Thursday, 6 September 2012

Paints and Preserves

I've been growing vegetables for a couple of years now, with the help of my friend and sidekick, Denis.  Before I left for France last December, I managed to get garlic and onions down, then I went away and forgot about this place for nearly five months.  Since I've come back, the weather has been truly awful - this has been one of the wettest, coldest summers on record.

I planted salad leaves, courgettes and broad beans.  The salad bolted - produced seed heads, with just a couple of tiny leaves clustered at the bottom.  The courgettes sat in the rain, practically shivering, in shock.  I'm sure if they were capable of rational thought they would have been thinking "What a stupid woman - she planted us in the Winter!"  The broad beans were planted in the remains of the muck heap at the back of the arena - out of sight and out of mind - and they were quickly swamped with weeds, as I was distracted by the many other things going on in my life.

But the garlic, onions and my now well-established strawberry bed saved the day.  The strawberries have been turned into jam, which we are slowly working our way through.  Denis will inherit what we don't eat before departure day - he has a real sweet tooth!  I pickled the shallots and I'm working my way through the rest of the onions.  But the garlic, oh the garlic - what to do...

There's enough garlic for at least one household for a full year.  I could have made a big fat garlic plait out of it and brought it to Provence with us, but that seemed so wrong - just like bringing coals to Newcastle!  So I researched a couple of recipes for preserving garlic and set Denis to work :
Denis, hard at work
I've tried three recipes, one from epicurious, one found by a friend via which is so simple it can't possibly work (peel garlic. put in jar. cover with oil. Voilà!) and one for pickling in balsamic vinegar which I adapted slightly.
Garlic pickled in balsamic vinegar, waiting to be bottled
They need to sit and wait for a while, now.  I'm looking forward to trying them in a couple of months.
Left to right, strawberry jam, French pickled garlic, garlic in oil, giant stone jar of British pub-style pickled onions, pickled onions from a very old Irish cookbook and more French pickled garlic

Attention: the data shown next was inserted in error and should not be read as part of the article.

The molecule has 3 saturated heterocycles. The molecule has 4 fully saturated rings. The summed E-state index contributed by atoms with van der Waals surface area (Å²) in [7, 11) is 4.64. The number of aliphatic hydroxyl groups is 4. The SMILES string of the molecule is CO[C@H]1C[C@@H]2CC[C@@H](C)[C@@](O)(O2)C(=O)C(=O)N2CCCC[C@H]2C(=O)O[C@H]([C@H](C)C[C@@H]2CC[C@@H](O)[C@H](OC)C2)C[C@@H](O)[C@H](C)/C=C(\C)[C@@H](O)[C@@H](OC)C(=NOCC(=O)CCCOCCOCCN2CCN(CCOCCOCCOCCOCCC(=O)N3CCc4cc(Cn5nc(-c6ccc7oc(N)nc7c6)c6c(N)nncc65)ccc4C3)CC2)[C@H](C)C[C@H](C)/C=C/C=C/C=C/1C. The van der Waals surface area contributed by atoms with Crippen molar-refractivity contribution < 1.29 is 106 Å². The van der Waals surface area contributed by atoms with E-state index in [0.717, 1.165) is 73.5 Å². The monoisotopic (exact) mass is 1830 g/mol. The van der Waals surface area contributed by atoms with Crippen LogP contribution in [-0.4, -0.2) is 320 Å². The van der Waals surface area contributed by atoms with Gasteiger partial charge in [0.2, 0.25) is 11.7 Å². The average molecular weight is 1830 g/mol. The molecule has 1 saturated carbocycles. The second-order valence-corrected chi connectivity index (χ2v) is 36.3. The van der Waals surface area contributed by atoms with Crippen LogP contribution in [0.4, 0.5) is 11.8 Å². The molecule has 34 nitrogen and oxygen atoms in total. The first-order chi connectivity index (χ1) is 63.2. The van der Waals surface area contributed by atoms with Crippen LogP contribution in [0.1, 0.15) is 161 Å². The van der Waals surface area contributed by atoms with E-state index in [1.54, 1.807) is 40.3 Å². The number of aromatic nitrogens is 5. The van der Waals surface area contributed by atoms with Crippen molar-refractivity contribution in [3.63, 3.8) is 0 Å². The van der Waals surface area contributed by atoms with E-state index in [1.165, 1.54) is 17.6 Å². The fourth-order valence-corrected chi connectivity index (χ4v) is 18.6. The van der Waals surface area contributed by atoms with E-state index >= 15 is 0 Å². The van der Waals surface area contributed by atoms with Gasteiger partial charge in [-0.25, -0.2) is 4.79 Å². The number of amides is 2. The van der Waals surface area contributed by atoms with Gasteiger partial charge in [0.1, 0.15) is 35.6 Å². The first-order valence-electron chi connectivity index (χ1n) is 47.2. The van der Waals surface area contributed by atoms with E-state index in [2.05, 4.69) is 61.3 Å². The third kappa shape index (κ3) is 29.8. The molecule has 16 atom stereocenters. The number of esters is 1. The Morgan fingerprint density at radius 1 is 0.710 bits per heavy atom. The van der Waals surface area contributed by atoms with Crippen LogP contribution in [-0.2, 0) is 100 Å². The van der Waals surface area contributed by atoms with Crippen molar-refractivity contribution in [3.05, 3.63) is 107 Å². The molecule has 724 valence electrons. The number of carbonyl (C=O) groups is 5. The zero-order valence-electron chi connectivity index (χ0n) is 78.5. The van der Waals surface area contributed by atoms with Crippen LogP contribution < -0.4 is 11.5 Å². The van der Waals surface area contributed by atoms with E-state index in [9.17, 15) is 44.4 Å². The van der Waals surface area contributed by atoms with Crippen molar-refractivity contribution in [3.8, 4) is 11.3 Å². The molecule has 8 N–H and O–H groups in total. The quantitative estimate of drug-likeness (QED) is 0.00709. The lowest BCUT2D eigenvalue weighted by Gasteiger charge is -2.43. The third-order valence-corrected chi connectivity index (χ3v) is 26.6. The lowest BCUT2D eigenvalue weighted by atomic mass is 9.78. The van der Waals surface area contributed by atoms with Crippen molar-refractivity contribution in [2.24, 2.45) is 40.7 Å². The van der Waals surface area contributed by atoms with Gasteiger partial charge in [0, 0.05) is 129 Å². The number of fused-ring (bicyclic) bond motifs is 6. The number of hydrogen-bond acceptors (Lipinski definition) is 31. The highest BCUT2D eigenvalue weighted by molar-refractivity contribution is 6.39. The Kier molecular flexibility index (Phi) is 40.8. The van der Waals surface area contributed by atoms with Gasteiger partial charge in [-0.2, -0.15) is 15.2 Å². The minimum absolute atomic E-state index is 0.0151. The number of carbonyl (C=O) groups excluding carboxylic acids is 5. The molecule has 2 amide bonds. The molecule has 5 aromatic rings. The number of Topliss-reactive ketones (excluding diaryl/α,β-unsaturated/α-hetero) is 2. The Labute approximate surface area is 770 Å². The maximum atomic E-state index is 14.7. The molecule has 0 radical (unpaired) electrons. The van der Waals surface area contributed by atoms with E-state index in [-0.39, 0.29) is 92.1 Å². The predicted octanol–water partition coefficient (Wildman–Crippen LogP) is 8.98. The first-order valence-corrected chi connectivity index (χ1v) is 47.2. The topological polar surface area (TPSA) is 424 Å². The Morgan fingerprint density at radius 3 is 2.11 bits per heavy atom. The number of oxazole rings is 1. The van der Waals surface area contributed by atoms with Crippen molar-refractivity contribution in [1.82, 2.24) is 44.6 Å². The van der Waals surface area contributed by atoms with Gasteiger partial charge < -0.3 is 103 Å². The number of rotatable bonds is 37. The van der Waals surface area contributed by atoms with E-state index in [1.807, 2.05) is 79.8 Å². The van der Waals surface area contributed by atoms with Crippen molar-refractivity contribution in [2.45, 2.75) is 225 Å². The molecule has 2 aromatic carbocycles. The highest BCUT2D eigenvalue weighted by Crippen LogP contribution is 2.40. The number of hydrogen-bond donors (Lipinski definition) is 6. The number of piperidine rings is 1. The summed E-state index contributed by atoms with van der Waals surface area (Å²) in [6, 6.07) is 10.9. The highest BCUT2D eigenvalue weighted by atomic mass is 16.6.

In between pickling and preserving, I've been painting.  And packing.  And tidying.  And, dare I say it, the house is READY!  Anyone want to rent a house?  Here's a few photos, just to give a flavour :
Our Incredibly Tidy House
Now, perhaps, I might actually be able to ride one of my horses...

Oh yes, horses.  

I remember, once upon a time, this used to be a horse blog, before dogs and house stuff took over!  Maybe there will be something horsey to write about tomorrow.


  1. You must let us know what you think of all the different garlic recipes. My garlic this year was disappointing. It bolted early, small heads with tiny cloves. grrr.

    1. Too hot for your garlic? I was surprised mine was as good as it was, it's not something that's traditionally grown here so I assumed (incorrectly) that it needed a good summer to grow.
      I will plan a garlic report for later in the year :-)

  2. The garlic should be delicious in whatever recipes you decide on. I love garlic and it's good for keeping vampires at bay too. Your house does look incredibly tidy. I wish I needed a house there, I'd definitely be interested.

    1. Hope there's no vampires in Provence!
      Friends who know my home in real life are convinced I've taken photos of someone else's house. I'm the antithesis of the saying "show me a tidy house and I'll show you a boring woman."


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